The view from the top

I encourage all senior citizens to visit a mountain top, preferably one that is uninhabited, and spend some time there as the sun moves across the sky and darkness falls. Don’t go expecting something, just relax and look. Gaze in the distance and at any town or lights below. Be receptive. Find one you can drive to if climbing is out.

Those who know say that mountains are Holy, not because they are closer to God but the serenity at the top is complete. It is possible to understand the truth, not in words but through the enlightening experience, a direct message to those ready to receive it.  If you do, you will never be the same. Whether you are religious or not, this is one place you need to experience at least once. Read my view from the mountain top:

T REX 008f(Ft. Bliss, Texas, August 1971) I decided to climb the mountain to the west of our barracks before I received orders to the Southeast Asia war games. I put on my fatigue pants, boots and a black T-shirt, took a canteen of water, jumped in my Cuda and headed for the Trans Mountain Hwy. This highway was completed a couple of years ago and made it easier to join the highway headed north into New Mexico.

It was just past noon and I wanted to get there and back to my barracks before it became dark. The highest point is about 7200 feet above sea level and this was my first effort on a mountain, although this is only a hill compared to the big ones.

I reached the highest point on the road and there was parking on both sides for those wanting to check the scenery. I saw a dirt off-ramp on the north side of the road and I turned right and down into a gully at the base of the mountain. I looked up. This appeared to be the tallest part of the mountain so I locked my car, took my canteen and found a starting point. I hoped my car would still be there when I returned. click on image.

The mountain was comprised of dirt, rocks and a sprig of vegetation here and there. I checked above, and feeling good, took off at a good pace. leaning low and moving on, scanning for easy paths to follow without slowing down. I was feeling the adrenal flow.

I stopped about a thousand feet from the top, at a large rock. I had begun to feel a little light-headed, a touch of mountain sickness. This happens to climbers who aren’t used to sudden changes in altitude. So I took a drink, sat down and checked the view to the west.

There were some ranches below surrounded by desert and very few vehicles on the road. Below, and a short distance out from the mountain, a small aircraft flew silently by my spot. It was quiet everywhere. I felt alone, more than ever in my life. And it was good.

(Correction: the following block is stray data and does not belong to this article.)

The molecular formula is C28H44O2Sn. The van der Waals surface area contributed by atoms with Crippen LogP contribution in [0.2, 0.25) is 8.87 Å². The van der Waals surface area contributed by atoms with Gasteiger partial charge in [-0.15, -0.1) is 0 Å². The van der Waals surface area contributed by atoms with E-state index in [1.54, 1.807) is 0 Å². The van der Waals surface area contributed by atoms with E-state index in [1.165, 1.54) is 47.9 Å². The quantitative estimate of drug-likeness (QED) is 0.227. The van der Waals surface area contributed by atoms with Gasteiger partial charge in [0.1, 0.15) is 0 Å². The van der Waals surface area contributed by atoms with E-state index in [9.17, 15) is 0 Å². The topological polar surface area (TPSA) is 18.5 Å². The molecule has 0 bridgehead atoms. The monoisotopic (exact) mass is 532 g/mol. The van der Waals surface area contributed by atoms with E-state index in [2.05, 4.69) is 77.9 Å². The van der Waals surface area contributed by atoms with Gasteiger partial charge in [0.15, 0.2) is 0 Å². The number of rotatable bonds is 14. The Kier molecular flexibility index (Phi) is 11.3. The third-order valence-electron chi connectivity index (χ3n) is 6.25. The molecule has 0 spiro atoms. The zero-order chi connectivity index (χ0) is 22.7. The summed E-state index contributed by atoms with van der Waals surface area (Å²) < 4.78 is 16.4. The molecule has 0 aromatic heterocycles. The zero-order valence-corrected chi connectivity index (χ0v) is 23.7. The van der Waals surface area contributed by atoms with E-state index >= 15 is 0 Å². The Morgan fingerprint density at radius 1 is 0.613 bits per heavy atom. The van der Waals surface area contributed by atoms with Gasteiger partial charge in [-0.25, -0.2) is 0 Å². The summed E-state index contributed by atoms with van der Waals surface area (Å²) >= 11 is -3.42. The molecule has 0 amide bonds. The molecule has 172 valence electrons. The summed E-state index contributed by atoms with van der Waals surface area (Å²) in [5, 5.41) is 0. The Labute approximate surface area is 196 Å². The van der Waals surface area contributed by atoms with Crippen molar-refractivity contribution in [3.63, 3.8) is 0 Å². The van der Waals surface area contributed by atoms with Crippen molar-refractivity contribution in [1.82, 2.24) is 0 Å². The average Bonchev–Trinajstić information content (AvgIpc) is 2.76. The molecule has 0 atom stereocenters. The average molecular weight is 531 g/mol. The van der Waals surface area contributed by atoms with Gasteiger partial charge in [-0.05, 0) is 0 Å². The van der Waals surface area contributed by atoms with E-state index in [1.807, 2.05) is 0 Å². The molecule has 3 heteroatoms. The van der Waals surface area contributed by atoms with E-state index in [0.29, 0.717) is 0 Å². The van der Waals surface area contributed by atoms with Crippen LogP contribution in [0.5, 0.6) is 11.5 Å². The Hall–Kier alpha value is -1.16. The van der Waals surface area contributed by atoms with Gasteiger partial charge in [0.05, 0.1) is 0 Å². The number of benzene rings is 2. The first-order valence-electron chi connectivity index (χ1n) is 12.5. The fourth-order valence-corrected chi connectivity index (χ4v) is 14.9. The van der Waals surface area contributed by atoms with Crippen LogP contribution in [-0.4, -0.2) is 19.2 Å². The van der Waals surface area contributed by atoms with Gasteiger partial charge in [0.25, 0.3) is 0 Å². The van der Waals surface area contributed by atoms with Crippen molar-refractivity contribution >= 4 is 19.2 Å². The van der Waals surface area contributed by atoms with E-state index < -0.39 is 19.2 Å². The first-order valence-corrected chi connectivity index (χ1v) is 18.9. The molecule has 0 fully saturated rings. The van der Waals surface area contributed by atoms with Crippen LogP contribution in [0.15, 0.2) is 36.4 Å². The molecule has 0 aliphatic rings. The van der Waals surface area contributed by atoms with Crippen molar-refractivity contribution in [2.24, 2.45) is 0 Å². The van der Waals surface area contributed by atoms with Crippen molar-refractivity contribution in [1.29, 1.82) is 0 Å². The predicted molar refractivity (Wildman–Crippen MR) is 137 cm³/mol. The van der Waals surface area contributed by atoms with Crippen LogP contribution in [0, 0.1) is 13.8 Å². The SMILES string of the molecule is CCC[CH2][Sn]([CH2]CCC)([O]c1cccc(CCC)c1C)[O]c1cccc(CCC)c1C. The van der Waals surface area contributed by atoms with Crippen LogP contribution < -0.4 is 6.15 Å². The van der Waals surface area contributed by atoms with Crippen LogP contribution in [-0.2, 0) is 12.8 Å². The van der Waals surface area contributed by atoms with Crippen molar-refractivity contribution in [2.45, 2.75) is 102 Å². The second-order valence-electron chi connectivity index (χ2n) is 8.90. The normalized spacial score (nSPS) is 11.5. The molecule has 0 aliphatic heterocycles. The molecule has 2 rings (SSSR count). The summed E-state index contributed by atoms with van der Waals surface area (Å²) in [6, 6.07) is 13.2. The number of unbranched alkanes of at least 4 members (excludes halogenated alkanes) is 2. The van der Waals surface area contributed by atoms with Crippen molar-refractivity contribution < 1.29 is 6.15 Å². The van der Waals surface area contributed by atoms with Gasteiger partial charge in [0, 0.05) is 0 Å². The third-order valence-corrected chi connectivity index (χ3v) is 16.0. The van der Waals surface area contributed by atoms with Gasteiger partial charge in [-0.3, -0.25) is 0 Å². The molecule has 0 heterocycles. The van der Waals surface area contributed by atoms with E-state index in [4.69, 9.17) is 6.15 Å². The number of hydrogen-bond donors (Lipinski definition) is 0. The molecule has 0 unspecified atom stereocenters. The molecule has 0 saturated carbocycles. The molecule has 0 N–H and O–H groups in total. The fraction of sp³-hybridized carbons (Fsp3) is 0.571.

I got up and made my charge the last 300 yards to the top. Hitting the clearing, I raised my arms. There was a flat area at the crest, around 30 yards or so across. In the center, a steel shelter with thick sides and a roof that looked strong enough to withstand a category 5 hurricane.

Walking to the east side of the crest, I checked out Fort Bliss and the civilian areas below. Somewhere down there, a couple of miles to the left, was the Blue Dragon, a bar and restaurant run by Vietnamese. Airmen and soldiers like to hang out there. Most of the teachers were South Vietnamese, along with their families. There was at least one Cambodian, according to Co Bao, one of my instructors.

Strolling to the north of the area, I gazed as far as I could. The top of the mountain narrowed to less than a yard across. It reminded me of the tail of a large dinosaur, with the top slowly dropping down to the ground miles away. I felt as if I could run all the way to the bottom. I felt strange. I tried to collect my thoughts.

Suddenly, I noticed that the sun had set below the mountain and the shadows of night had slipped across the desert. I went to the beginning of the dinosaur’s tail. I put my left  foot to the left of the crest and my other to the right and looked down.

To the left, bright sunshine, hours away from night. To my right, night had fallen on Fort Bliss and the desert. The city lights were all turned on and I was standing atop the mountain with one foot in night and and the other in day.

I went back to the east side and saw the darkness below and noticed the quiet, the complete absence of noise, although activity was everywhere. Cars were moving up and down streets, fights were breaking out in bars, couples were arguing. Pain and suffering. There was no escape. It was then that I understood as the confusion was gone and reality appeared.  And it was beyond thought and ordinary explanations.

I could picture it in my mind while knowing that all the heartaches were unnecessary.

In the stillness I looked out over the desert. I knew but I couldn’t put it in words. The truth was there before me. It was this place that allowed me to see through the clutter. And the clutter was part of the truth. I learned later:

“Not knowing how near the truth is, People seek it far away…

They are like him who, in the midst of water,

Cries out in thirst so imploringly.” *

And the truth is always there as the Mumon-kan reveals in the gateless gate:

“No gate stands on public roads;

There are paths of various kinds;

Those who pass through this barrier

Walk freely though the universe.

Now I know why a  mountain is considered holy. It is a place where the obvious can be found.

*Translation, Suzuki.



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